One of the great philosophical debates through the ages is whether a person can and should be separated from their art.
Can you watch the greatness of “Annie Hall” and forget Woody Allen’s marriage to Mia Farrow’s adopted daughter Soon-Yi? Can you watch the brilliance of “Chinatown” and ignore the fact that Roman Polanski was a pedophile? Can you watch “Apocalypto” and not think of Mel Gibson anti-semantic statements? Or must we ignore the body of work of the flawed, even the terribly so, no matter how brilliant their work might be?
Gibson’s “Apocalypto” is not a work of brilliance, it has numerous shortcomings, but it is still a film of merit if only for depicting a subject matter rarely seen on film: the Mayan civilization.
You have to give Gibson credit for being different, after all, this is his second film in a row following “The Passion of the Christ” to have dialogue in a dead language. Given most of America’s aversion to subtitles, it is fairly remarkable that both films became big money makers.
Much has been written about the supposedly sensationalistic, gratuitous and sadistic violence of “Apocalypto.” Indeed the film is violent and gory, but the graphic nature of the film is at least based in reality, which can’t be said for the truly gratuitous violence of horror movies like “Saw” or “Hostel.”
The Mayans were a violent people that performed human sacrifices and Gibson shows that. You could say this is in poor taste and judgment, but they aren’t being shown without purpose.
The sacrifices are presented as a means for those in power to manipulate and keep the masses in check. In that light, these sequences can be viewed as social commentary.
“Apocalypto” is advertised as a film about the fall of the Mayan civilization, but this isn’t a film of epic battles. Gibson’s message is simple; all civilizations rot from the inside. Just so you don’t miss it he puts it on a title card before the beginning of the film.
A large portion of the film centers on Mayan warriors pillaging hunter villages to take potential human sacrifices, but before the violence breaks out Gibson tries to show the daily life of the Mayan hunters. It is a feeble attempt to show that despite being more primitive that they really weren’t that different from us.
We see the Mayan equivalent of “Fear Factor” when a group of hunters convinces one of their own to eat a boar’s penis. Later the same hunter becomes the brunt of a “Jackass”-like prank once again involving a penis. This same hunter even has a nagging mother-in-law who is tried of waiting for her grandchild.
At this point you’re thinking, “Mel, you make a film about the Mayan civilization and this is what you come up with?” Luckily, the eye-rollingly awful moments are mostly contained in the first third of the film. Although, be forewarned, there is a laughably bad birth scene towards the end of the film.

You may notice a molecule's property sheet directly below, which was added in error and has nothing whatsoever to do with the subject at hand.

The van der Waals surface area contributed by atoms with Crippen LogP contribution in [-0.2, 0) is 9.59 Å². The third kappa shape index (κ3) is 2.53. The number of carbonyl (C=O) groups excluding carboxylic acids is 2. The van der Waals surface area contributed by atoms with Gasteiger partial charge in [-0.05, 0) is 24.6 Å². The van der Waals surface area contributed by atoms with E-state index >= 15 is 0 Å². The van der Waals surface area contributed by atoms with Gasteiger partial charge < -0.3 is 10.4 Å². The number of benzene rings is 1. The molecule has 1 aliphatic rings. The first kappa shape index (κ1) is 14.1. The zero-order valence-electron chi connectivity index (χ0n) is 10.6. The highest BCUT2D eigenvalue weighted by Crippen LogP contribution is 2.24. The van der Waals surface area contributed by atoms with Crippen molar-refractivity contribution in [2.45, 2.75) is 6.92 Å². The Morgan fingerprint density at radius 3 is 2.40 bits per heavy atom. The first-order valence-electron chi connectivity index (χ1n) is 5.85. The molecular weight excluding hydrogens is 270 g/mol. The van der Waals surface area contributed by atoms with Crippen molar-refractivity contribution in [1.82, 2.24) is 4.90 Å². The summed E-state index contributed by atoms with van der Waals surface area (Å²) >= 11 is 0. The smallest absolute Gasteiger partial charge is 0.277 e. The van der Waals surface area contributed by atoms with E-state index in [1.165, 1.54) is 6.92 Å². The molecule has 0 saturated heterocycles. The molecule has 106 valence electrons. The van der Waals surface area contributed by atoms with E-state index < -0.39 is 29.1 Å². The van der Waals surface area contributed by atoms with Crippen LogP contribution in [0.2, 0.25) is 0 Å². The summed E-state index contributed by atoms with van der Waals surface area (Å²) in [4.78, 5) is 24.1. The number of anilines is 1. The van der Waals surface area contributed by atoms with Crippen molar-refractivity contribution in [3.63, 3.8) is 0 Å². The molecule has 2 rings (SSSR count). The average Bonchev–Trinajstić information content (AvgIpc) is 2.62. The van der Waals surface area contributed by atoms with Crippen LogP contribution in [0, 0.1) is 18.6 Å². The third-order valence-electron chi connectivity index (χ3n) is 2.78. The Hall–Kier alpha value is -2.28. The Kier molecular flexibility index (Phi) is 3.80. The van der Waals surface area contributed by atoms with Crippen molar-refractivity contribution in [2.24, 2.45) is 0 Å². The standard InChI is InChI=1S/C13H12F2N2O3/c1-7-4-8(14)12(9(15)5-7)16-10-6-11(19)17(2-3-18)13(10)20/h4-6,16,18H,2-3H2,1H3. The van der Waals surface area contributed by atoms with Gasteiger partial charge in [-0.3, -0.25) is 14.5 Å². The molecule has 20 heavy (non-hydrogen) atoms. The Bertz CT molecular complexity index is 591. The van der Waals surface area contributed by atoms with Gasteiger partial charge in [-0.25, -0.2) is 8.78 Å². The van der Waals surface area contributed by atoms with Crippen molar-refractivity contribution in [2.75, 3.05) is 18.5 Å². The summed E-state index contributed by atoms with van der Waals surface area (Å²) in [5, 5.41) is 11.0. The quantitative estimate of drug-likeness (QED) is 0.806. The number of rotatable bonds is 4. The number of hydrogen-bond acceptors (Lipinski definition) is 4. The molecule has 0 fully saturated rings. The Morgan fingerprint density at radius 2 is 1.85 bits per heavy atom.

The film picks up a bit when a warrior attack occurs and the survivors are marched to a sacrificial temple. The film focuses on Jaguar Paw (the dynamic Rudy Youngblood), who hides his pregnant wife and child in a pit they can’t escape before being taken away. Jaguar Paw and his fellow tribesmen are dragged and tormented through the jungle until they reach their grim destination.
Gibson’s recreation of the Mayan temples and city is amazing to behold and other details such as dress and piercings feel authentic. Even so, up to this point the film is lacking any real dramatic thrust. There’s an odd fascination to the events unfolding, especially the human sacrifices, if you have the stomach for them, but it is interesting only for the novelty that this is something different.
The film truly comes a life when Jaguar Paw makes his escape and runs back to his family while being pursued by his captors. The final third of the film is this pursuit and it is exciting, visceral filmmaking as Jaguar Paw uses his surrounding to thwart his enemies.
This is familiar territory, but it is done so well, that for the first time in the film you are truly involved in the proceeding. This is the sort of filmmaking Gibson is best at and is on par with the similarly themed chase at the end of Michael Mann’s “Last of the Mohicans.”
While the film raises issues about the collapse of societies and corruption of the powerful, the film’s core theme is of the importance of family.
Gibson, as both a director and an actor, seems drawn to stories where a man will do anything for his family. From “Mad Max” on through to “Braveheart,” “Ransom” and “The Patriot” it is a theme that keeps cropping up. So, it isn’t surprising that this is the dramatic drive he chose for “Apocalypto.”
“Apocalypto” isn’t a great film, but it is a good one. Flawed for sure, but daring in its subject matter. And that final chase alone is worth seeing.